It is clear that Sen. Dean Heller (R) is the most vulnerable Republican seeking re-election in 2018. When first elected to his federal statewide post back in 2012, he did so with only a 46% win factor, taking advantage of relatively strong independent candidates being in the race.
With Hillary Clinton carrying Nevada last November, the Democrats retaining former Senate Majority Leader Harry Reid’s open seat, and then converting two Republican US House districts, in addition with capturing both houses of the state legislature, it was thought that potential Heller Senate challengers would already be lining up. Such, however, has yet to prove true. At this point, Sen. Heller still has not drawn an official opponent.
Late last week, Rep. Dina Titus (D-Las Vegas) confirmed that she is considering entering the Senate race next year. This might not be so bad for Sen. Heller, since Ms. Titus’ statewide record is not impressive.
While a state Senator, Titus won the Democratic gubernatorial nomination in 2006, a strong Democratic year as we remember, and though she was opposing a candidate who attracted negative publicity in the campaign’s last week that involved a Las Vegas show girl, Ms. Titus still lost the general election by four percentage points. She would return in 2008 to unseat then-Rep. Jon Porter (R-Henderson) in the marginal 3rd District, but lost it two years later to former state Sen. Joe Heck (R). In 2012, Rep. Shelley Berkley (D) left the safe Democratic Las Vegas House district to run for the Senate, allowing Titus to return to the House.
We can expect Nevada to provide us yet another hard fought political contest in 2018, but so far Sen. Heller, after a brief flirtation with running for Governor, is off to a strong start.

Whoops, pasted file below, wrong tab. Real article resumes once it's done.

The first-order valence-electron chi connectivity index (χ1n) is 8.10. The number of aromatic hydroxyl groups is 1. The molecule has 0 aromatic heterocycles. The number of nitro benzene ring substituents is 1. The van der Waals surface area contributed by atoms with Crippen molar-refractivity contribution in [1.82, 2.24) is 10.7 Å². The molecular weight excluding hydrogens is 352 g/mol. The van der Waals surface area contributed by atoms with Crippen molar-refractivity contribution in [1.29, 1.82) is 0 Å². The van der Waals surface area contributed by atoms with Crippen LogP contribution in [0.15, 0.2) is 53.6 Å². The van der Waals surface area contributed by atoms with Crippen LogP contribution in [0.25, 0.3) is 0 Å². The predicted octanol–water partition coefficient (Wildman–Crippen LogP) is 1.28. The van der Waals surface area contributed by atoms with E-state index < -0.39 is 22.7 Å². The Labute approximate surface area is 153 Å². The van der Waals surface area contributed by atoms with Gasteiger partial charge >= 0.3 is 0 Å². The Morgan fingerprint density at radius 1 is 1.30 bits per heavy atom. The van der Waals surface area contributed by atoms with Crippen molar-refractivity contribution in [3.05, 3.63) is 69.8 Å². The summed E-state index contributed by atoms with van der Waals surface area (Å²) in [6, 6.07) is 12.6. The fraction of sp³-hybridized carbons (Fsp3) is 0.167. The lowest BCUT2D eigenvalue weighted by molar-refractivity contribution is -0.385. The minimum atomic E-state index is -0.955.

TX-16: Another Open Seat
Rep. Beto O’Rourke’s (D-El Paso) decision to challenge Sen. Ted Cruz (R) next year leaves open the heavily Hispanic 16th District for the 2018 election. Though a 79% + Hispanic district, with an even greater such participation factor in the Democratic primary, Mr. O’Rourke, then an El Paso City Councilman, was still able to deny veteran Rep. Silvestre Reyes (D-El Paso) re-nomination back in 2012 proving that an Anglo candidate can still win there.
O’Rourke’s Senate announcement means that 13 US House seats are already in the open category for the next election, including five that are currently vacant and I special election mode. Of the 13 open seats, nine are Republican-held.
Texas’ 16th District, which encompasses El Paso’s city and suburbs, can expect a competitive Democratic primary. Already, talk of state Rep. Cesar Blanco (D) and Mayor Oscar Leeser (D) entering the open seat race is becoming prevalent. Others will undoubtedly join to create what is expected to be a large field of candidates.
The Rundown Blog
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